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The common health data storage mistake that healthcare CIOs make

Health data storage helps healthcare organizations remain up and running and helps them innovate. That's why using the right storage tech is so important. A CTO weighs in.

Health data storage technology plays an important role not only in keeping healthcare organizations up and running, but also in innovation. Proper data storage makes possible health IT endeavors such as disaster recovery, population health management, big data and cognitive computing.

However, simply purchasing health data storage technology doesn't mean a healthcare organization will automatically be able to keep operations running smoothly and efficiently, not to mention the challenges associated with successfully implementing population health management.

Vik Nagjee, formerly the CTO for Epic Systems Corp. and currently the CTO of global healthcare solutions for Pure Storage, an enterprise data flash storage company based in Mountain View, Calif., explained that, "in all of the years that I've spent in healthcare IT, building the software side and the infrastructure side, the one thing that I have found that … continues to be a big, big problem … is the complexity of [healthcare organizations'] infrastructure."

Nagjee added that for healthcare organizations and hospital systems, there's more at stake than the loss of revenue should the IT systems and infrastructure of the healthcare organization falter.

"We have lives at stake," he said. "We just cannot accept that."

Health IT should help healthcare organizations be agile, allow them to be unburdened and allow them to innovate, Nagjee said.

"Storage, in my mind, is one of the biggest, if not the biggest, contributors and enablers and accelerators, if you will, in that particular area," he said. Storage is the foundation off of which all other applications or technologies run. If a healthcare organization isn't using an effective and efficient storage technology, they will not be able to be agile and to innovate.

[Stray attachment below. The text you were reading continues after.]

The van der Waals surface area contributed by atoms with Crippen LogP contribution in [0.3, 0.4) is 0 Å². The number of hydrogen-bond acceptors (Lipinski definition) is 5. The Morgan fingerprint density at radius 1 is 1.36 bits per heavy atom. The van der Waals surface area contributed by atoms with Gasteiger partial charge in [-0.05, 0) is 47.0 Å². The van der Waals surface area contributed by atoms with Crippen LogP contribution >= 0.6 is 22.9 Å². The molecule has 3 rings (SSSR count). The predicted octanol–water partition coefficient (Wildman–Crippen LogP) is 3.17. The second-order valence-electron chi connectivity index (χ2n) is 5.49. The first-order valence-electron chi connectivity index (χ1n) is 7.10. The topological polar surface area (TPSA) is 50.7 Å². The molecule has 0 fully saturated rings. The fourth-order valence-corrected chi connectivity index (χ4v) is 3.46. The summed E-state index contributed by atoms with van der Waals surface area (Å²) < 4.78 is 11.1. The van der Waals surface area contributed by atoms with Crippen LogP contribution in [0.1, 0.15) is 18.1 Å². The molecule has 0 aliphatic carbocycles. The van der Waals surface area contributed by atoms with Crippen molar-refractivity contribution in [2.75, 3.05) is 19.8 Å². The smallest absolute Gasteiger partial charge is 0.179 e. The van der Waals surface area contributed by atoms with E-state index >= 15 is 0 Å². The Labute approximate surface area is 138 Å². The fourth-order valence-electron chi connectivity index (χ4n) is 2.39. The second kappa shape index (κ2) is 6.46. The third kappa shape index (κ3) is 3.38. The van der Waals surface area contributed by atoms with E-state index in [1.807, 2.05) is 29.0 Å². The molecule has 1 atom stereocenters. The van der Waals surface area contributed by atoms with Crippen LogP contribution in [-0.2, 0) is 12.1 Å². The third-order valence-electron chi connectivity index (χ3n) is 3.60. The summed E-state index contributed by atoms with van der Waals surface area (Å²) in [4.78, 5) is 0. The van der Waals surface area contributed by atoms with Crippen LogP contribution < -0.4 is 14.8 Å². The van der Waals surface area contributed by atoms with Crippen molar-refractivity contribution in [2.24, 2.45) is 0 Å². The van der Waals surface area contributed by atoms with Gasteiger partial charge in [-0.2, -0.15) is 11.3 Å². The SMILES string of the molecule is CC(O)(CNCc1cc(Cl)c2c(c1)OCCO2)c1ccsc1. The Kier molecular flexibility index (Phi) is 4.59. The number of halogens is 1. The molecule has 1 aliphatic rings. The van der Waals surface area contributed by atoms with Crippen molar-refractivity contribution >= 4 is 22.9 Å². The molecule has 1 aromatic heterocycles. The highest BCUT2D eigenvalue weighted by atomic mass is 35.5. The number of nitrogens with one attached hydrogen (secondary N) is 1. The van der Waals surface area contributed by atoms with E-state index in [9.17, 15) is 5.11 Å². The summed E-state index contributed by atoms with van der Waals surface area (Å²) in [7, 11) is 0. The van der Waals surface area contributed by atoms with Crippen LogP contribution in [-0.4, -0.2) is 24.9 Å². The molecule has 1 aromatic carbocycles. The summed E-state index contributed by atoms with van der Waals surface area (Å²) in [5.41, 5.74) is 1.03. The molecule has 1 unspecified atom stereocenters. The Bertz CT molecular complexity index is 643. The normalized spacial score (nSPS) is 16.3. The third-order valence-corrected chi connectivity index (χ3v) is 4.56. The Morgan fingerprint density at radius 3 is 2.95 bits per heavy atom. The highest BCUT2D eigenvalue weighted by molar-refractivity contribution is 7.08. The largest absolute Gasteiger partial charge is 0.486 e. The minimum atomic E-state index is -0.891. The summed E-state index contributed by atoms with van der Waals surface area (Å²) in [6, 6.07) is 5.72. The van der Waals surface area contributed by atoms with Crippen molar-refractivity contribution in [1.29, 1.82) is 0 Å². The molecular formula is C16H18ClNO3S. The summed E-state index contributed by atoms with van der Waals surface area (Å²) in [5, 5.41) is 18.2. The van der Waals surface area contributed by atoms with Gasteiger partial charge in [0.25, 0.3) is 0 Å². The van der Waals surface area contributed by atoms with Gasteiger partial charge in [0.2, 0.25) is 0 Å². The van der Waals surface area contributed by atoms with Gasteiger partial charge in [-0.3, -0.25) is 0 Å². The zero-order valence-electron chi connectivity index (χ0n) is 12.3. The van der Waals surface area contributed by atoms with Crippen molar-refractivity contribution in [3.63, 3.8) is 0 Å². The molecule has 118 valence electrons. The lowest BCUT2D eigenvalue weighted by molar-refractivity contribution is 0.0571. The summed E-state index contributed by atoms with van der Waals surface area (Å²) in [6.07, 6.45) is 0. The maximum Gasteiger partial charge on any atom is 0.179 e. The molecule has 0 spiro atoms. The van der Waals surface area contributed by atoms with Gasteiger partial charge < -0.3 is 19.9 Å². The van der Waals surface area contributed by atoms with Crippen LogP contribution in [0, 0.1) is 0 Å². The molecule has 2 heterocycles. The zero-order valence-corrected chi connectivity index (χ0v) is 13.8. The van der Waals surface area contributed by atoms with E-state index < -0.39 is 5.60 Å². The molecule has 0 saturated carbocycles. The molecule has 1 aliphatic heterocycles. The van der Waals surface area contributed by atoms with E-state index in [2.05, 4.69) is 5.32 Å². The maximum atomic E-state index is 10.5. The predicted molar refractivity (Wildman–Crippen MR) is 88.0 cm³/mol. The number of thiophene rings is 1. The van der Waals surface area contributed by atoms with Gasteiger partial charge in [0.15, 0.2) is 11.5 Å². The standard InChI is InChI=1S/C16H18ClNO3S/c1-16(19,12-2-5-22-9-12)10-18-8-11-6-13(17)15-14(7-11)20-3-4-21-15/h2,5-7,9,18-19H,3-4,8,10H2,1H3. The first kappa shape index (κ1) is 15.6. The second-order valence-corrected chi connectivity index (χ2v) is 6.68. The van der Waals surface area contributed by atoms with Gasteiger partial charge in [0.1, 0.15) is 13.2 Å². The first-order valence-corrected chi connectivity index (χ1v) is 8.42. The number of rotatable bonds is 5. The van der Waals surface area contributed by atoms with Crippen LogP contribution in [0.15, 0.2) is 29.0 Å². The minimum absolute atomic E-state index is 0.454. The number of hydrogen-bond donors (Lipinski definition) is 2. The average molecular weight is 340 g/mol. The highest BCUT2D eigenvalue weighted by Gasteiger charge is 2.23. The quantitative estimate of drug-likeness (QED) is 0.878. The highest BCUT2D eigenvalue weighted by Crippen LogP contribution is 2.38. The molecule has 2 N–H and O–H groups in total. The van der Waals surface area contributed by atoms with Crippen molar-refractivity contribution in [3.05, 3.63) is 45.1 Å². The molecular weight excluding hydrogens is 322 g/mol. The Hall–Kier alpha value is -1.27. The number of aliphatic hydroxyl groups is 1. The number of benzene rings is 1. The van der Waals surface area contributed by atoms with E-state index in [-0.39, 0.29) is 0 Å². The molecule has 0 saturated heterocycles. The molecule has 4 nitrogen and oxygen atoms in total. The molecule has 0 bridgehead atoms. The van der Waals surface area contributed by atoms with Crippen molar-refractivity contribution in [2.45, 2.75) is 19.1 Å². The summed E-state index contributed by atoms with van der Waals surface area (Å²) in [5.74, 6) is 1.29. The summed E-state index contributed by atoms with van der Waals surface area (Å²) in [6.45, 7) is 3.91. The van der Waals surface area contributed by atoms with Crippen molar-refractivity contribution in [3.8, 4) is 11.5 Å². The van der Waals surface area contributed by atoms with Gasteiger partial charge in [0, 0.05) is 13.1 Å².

Nagjee also discussed the biggest mistake he thinks healthcare organizations make when it comes to health data storage technologies.

The problem with tiered storage

Nagjee explained that, a few years ago, disk-based storage technology vendors realized that disk may have its benefits, but that type of storage is not great for latency-sensitive applications.

"Things that require fast response times and consistent response times," Nagjee said.

Therefore, these vendors rearchitected their storage technology environments to add a layer of solid-state drives and, thus, tiered storage was born.

Storage, in my mind, is one of the biggest, if not the biggest, contributors and enablers and accelerators, if you will, in that particular area.
Vik NagjeeCTO of global healthcare solutions, Pure Storage

Nagjee said that CIOs and CTOs, including those in healthcare, still tend to utilize tiered storage, but this storage strategy can ultimately prove challenging because, in order to remain agile, an effective application needs to be used to pull the appropriate data from where it resides within the tiered storage infrastructure.

"Something that was architected from the ground up for a disk and you add … a layer of cache around your solid-state drives, there's a very big penalty associated with that," Nagjee said. "The penalty is in terms of software that they also have to create in terms of trying to figure out, number one, which data to keep on which media, the goal being frequently accessed data [living] on a faster media and less frequently accessed data [living] on the slower media."

Nagjee explained that there is software that not only helps figure out where to place the data, but also where to migrate the data to because data access patterns are often inconsistent within healthcare.

Why this matters in healthcare

Nagjee offered up a scenario: A patient goes to their doctor for their annual checkup. The nurse takes the patient's blood pressure, temperature, weight and so on. In this scenario, the doctor wants to check the data collected during this patient's last 20 visits. With tiered storage, the doctor is "accessing data that's completely out of order. This is old data. It's very random access," Nagjee said. "Then [the doctor] may not touch your chart at all for the next year until you come back." This is a common occurrence in healthcare.

Nagjee explained that this random access to a patient's information makes it difficult for the software being used to find the appropriate data to predict and pull information from faster storage.

"There's [no reason] for you to be able to really take some of these [tiered storage] retrofit solutions, fill them in and expect to have the continued success from a today and future standpoint," Nagjee said.

Nagjee advised that healthcare organizations focus on storage technologies "that were built from the ground up and architected from the ground up for flash." Although, full disclosure, Pure Storage does offer a flash storage product.

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